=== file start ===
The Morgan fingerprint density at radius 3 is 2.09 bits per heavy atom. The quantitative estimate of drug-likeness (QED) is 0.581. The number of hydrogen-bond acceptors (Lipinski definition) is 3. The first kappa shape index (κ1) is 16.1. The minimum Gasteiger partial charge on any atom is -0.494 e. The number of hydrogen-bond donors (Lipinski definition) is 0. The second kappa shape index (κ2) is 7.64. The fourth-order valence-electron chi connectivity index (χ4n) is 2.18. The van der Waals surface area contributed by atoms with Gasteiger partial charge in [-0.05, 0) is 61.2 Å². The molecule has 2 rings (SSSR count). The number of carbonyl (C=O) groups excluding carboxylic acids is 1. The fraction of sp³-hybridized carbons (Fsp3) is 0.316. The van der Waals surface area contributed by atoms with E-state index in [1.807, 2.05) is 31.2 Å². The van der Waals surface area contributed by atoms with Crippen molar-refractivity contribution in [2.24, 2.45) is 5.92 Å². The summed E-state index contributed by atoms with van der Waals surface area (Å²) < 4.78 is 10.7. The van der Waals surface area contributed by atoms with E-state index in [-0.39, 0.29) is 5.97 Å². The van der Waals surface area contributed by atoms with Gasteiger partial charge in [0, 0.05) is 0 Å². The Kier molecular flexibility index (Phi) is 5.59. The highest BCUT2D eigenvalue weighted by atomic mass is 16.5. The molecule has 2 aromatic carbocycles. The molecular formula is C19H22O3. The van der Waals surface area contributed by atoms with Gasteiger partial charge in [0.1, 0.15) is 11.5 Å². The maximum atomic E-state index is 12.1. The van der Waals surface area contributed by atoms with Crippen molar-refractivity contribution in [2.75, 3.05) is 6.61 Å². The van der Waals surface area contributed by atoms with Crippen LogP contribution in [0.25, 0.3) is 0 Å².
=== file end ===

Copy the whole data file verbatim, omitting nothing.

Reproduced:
The Morgan fingerprint density at radius 3 is 2.09 bits per heavy atom. The quantitative estimate of drug-likeness (QED) is 0.581. The number of hydrogen-bond acceptors (Lipinski definition) is 3. The first kappa shape index (κ1) is 16.1. The minimum Gasteiger partial charge on any atom is -0.494 e. The number of hydrogen-bond donors (Lipinski definition) is 0. The second kappa shape index (κ2) is 7.64. The fourth-order valence-electron chi connectivity index (χ4n) is 2.18. The van der Waals surface area contributed by atoms with Gasteiger partial charge in [-0.05, 0) is 61.2 Å². The molecule has 2 rings (SSSR count). The number of carbonyl (C=O) groups excluding carboxylic acids is 1. The fraction of sp³-hybridized carbons (Fsp3) is 0.316. The van der Waals surface area contributed by atoms with E-state index in [1.807, 2.05) is 31.2 Å². The van der Waals surface area contributed by atoms with Crippen molar-refractivity contribution in [2.24, 2.45) is 5.92 Å². The summed E-state index contributed by atoms with van der Waals surface area (Å²) < 4.78 is 10.7. The van der Waals surface area contributed by atoms with E-state index in [-0.39, 0.29) is 5.97 Å². The van der Waals surface area contributed by atoms with Gasteiger partial charge in [0, 0.05) is 0 Å². The Kier molecular flexibility index (Phi) is 5.59. The highest BCUT2D eigenvalue weighted by atomic mass is 16.5. The molecule has 2 aromatic carbocycles. The molecular formula is C19H22O3. The van der Waals surface area contributed by atoms with Gasteiger partial charge in [0.1, 0.15) is 11.5 Å². The maximum atomic E-state index is 12.1. The van der Waals surface area contributed by atoms with Crippen molar-refractivity contribution in [2.75, 3.05) is 6.61 Å². The van der Waals surface area contributed by atoms with Crippen LogP contribution in [0.25, 0.3) is 0 Å².